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Progress of the Campaign


August 21, 1858.

Lincoln at Peoria -- Republican Congressional Convention -- Fourth District -- Nomination of Judge Kellogg.

PEORIA, Aug. 19, 1858.

At the Congressional Convention which convened at the Peoria Court House this forenoon, a very large delegation was present from the eleven counties embraced in this , the 4th Congressional District. Judge J. P. Boyer, of Marshall county, presided, and T. J. Picket, of Tazewell and L. Beaty, of Knox county, acted as Secretaries. A committee of one from each county in the district was chosen to draft resolutions and to nominate a Congressional Central Committee for the District. The committee in adopted:
Resolved, That we heartily indorse, and here reafirm the platform adopted by the Republican Convention held at Springfield on the 16th of June, 1858, and we here renew our pledge of fidelity to its principles, and will continue our most earnest efforts for their entire success.

The committee also reported the names of the following gentlemen, who were unanimously chosen as the Congressional Central Committee for the 4th District:
Peoria -- N. C. Greer; Fulton -- A. C. Babcock; Henry -- Jas. M. Allen; Knox --. S. Winter; Marshall -- Josiah Buchanan; Mercer -- J. W. Willis; Mason -- Wm. Walker; Stark -- Davis Lowman; Tazewell -- T.J. Picket; Warren -- P.E. Reed; Woodford -- R.T. Cassel.

After an agreement to nominate by acclamation, Hon. Wm. Kellogg, of Knox, was unanimously nominated for reelection to Congress from this District. Three hearty cheers followed this announcement.

Judge Kellogg was then called to the stand, when, after thanking the delegates for this manifestation of approval of his Congressional course, he for half an hour addressed the convention in one of his stirring speeches, which was received with great applause. He charged the dominant party with using the purse and all the power of the government to spread human slavery all over this land -- of endeavoring to make slavery national instead of keeping it confined to a single section of the country. During his remarks on this subject he eulogized Judge Trumbull for his manly course against this evil, which brought out three cheers for Senator Trumbull. A similar reference to Hon. A. Lincoln, who was present in the Convention, caused three hearty cheers for this able defender of liberty.

After announcing from the chair that Messrs, Lincoln and Kellogg would address the citizens of Tazewell county, at Tremont, on Monday, August 30th, the convention adjourned.

At 2 o'clock, according to previous notice, Mr. Lincoln addressed the people from a stand on the east side of the public square. An immense crowd listened to him, estimated at about 3,000 men, or more by considerable than were at the Douglas meeting yesterday, through no effort whatever, no cannon, no music, was had to call them out. Mr. Lincoln was introduced in an able preliminary speech by Hon. James Knox, of Knoxville. A slight interruption was caused by a shower occurring during Mr. Lincoln's address, but it only served to show the extent of the audience and their anxiety to hear. They were crowded together in very close quarters, to get near the speaker, but a motion being made to adjourn to Parmely's new hall (during the rain,) which would hold some 2,700 people standing, they scattered and soon filled the whole street leading thereto, and the square seemed to be as full as ever. But the rain slacking up, the speaker and hearers returned to the Court House and stood it out, notwithstanding a continued drizzle of rain. The effort of Mr. L. was a most able one, and those who went to scoff, came away at its close strong Lincoln men.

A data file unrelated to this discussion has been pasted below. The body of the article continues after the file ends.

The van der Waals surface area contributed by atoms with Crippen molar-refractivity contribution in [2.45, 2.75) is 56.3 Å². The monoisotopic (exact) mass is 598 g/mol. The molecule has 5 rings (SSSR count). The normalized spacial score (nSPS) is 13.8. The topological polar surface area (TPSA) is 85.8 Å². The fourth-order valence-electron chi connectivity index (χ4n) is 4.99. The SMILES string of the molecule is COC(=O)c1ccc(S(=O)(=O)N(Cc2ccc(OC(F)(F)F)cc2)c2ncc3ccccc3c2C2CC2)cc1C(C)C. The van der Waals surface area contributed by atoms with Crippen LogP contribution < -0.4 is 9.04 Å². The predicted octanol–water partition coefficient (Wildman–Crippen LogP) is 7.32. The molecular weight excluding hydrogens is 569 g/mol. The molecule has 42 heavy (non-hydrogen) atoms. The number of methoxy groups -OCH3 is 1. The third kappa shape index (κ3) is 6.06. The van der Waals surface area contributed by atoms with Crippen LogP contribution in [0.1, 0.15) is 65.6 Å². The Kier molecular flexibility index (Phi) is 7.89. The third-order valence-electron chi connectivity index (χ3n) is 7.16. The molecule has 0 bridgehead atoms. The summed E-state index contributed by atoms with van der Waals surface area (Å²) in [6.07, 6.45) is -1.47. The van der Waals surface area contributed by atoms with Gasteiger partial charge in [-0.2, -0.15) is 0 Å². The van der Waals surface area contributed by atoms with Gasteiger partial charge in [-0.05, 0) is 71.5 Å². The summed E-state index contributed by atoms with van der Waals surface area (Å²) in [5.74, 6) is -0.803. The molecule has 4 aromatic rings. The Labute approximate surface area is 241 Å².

Judge Kellogg followed in a lengthy and able speech, as he usually makes. He convinced many Democratic hearers of the truth of the "conspiracy" charge -- whether he will get their votes or not, is another question, as they were possibly "convinced against their will." He showed that to the Republican party were we indebted for three successive triumphs for freedom, in spite of the conspiracy of Douglas and his accomplices -- 1st the Toombs bill was defeated by the Republicans in the House , secondly, the defeat of the Lecompton bill, and lastly, the English swindle was driven back by the people of Kansas themselves. He charged Douglas with being against the people of the North with not caring whether slavery be voted up or down, or whether freedom, consequently, were enjoyed or not. He was for only beating Douglas; but had such sentiments as Douglas utters been expressed during the Revolutionary war, that he cared not whether the right or the wrong prospered, whether tyrants or those fighting for freedom succeeded, he would have been hung from a tree. He that is not with us is against us, and he called on all to act upon this principle at the polls. But it is impossible to give even an outline, in any reasonable space, of these speeches. Their effect upon the hearers, representatives from a dozen counties, was of the most gratifying kind. The cool, clam arguments of Lincoln are perfectly irresistible; and Kellogg's passionate appeals, vociferated in the ears of the multitude, told well today. Many of the really honest, fair minded Democrats, who heard these candid, honest speakers today, will give us their votes in November.

Douglas spoke today at Lacon, when he with Col. Wood's troupe of fat women and Donettes's monkeys, only drew a crowd together about half as large as that at this place.